Here’s the article from Sarah Wojcik at the Express-Times:
Phillipsburg Area Historical Society awards contract to Williams Township company for replacement of windows and doors at Roseberry Homestead
Monday, January 31, 2011
By SARAH M. WOJCIK
PHILLIPSBURG | Since its revival more than a year ago, the Phillipsburg Area Historical Society has taken steps to restore the historic Roseberry Homestead, but the latest step is the society’s biggest. It awarded a roughly $99,000 contract last week to R.J. Doerr Co., a Williams Township-based contractor that specializes in historic restorations. Most of the money comes from a $122,000 grant from the Warren County Municipal and Charitable Conservancy Trust Fund, with the society pulling another $20,000 from its own coffers, which were slowly filling with donations and dues.
“This is the first big expenditure that the historic society has ever made,” society member Frank Greenagel said. “It’s an enormous step, emotionally if you will. Once you have that money there’s a reluctance to spend it.” Society President Randy Piazza said the decision to invest a large chunk of its own money in the project on Warren Street near the middle school should help allay any lingering concerns about the society’s lack of progress on the homestead over the past few decades. “To me it shows the commitment that the historical society is willing to make to try and preserve the history and heritage of the town,” Piazza said. Since first organizing in the early 1970s, the Phillipsburg Area Historical Society’s membership gradually faded and Greenagel said projects had a hard time gaining traction as the group focused on several different ventures. The narrower focus of the newly revived group aims to tackle specific projects, the Colonial Roseberry Homestead chief among them. “You’re talking about pride and ownership,” Piazza said of the effort.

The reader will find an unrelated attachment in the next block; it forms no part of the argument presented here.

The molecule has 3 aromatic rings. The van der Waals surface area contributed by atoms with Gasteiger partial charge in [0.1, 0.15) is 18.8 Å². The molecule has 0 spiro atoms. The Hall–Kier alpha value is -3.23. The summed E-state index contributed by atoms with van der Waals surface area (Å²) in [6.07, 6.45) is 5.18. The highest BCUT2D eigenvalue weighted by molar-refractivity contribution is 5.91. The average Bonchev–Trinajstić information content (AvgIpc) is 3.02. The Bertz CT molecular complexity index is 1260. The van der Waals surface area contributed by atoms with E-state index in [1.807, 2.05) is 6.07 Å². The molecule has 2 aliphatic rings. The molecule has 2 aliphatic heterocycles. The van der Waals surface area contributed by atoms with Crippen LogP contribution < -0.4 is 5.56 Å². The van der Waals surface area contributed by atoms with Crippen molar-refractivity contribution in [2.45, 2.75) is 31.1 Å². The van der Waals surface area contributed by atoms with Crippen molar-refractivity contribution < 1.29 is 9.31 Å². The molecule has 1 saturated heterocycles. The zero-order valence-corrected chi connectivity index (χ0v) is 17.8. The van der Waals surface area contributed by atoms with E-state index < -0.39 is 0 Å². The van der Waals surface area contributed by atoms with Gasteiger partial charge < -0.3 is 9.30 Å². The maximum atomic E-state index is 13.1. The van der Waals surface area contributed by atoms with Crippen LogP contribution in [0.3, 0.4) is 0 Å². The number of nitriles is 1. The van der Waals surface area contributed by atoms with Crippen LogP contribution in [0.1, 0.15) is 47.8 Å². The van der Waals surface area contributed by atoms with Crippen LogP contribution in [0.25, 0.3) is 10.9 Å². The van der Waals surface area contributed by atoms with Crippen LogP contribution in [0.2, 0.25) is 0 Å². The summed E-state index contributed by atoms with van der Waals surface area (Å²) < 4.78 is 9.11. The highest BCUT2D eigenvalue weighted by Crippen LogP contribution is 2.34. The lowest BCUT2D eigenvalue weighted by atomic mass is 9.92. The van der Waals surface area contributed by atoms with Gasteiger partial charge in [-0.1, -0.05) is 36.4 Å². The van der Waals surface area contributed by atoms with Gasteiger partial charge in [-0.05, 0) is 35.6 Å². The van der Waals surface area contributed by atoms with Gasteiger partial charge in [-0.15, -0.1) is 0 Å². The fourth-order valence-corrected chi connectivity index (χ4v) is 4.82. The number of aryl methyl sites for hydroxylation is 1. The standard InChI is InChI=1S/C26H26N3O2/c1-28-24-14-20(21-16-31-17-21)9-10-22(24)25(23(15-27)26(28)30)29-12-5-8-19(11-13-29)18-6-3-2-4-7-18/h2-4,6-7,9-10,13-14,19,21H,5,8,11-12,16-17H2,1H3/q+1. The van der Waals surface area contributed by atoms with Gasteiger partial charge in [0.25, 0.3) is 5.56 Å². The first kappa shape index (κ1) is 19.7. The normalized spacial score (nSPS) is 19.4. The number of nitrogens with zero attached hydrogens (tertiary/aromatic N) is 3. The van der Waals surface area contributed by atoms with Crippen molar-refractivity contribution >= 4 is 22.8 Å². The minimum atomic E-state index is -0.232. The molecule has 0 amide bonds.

The scope of work
Bob Doerr, founder of R.J. Doerr Co., said he hopes to begin work within the next month replacing most of the doors and windows in the Georgian-style home. Doerr, whose 21-year-old company has worked on Easton’s Bachmann Publick House and the 1750/1761 Smithy in Bethlehem, said the Roseberry Homestead is unique because so much of the original structure remains. “That’s somewhat rare,” he said. “You’re going to get a true sense at the end of the project of what was originally there.” Architect Michael Margulies has designed the renovation, which includes restoring and replacing the building’s doors and windows, according to Doerr. “No two windows require the same exact scope of work unless it’s a replacement,” he said. Greenagel said Doerr’s expertise and experience in period architecture gave the company the edge. The society sought proposals from as many as nine firms, including one as far away as Chicago.
“It’s just a delight to find someone so close that has this kind of experience,” Greenagel said. Renovating a building registered with the state Historic Preservation Office is complicated, he said. “Unfortunately we can’t go to Lowe’s or Home Depot and order aluminum (windows). They really have to be as historic as possible,” Greenagel said. Doerr said his workers embrace the challenge. “None of my guys get involved in this business to just do the boilerplate projects,” Doerr said. “It’s very gratifying restoring (historic properties). You feel like you’re doing some broader public good.”
Greenagel said the money used to pay for the latest improvements to the homestead will not come out of the sizable Scott Curzi Memorial Fund set up to remember the passionate preservation enthusiast who died in November 2009. “We thought there would be a better way to remember Scott than installing a couple of windows in his name,” Greenagel said. The society is working with Curzi’s family to identify a broader, educational use for the roughly $13,000 fund established at the society in his name.
The society is still awaiting word on a $50,000 grant from the Garden State Historic Trust that Greenagel expects to learn about in the coming weeks.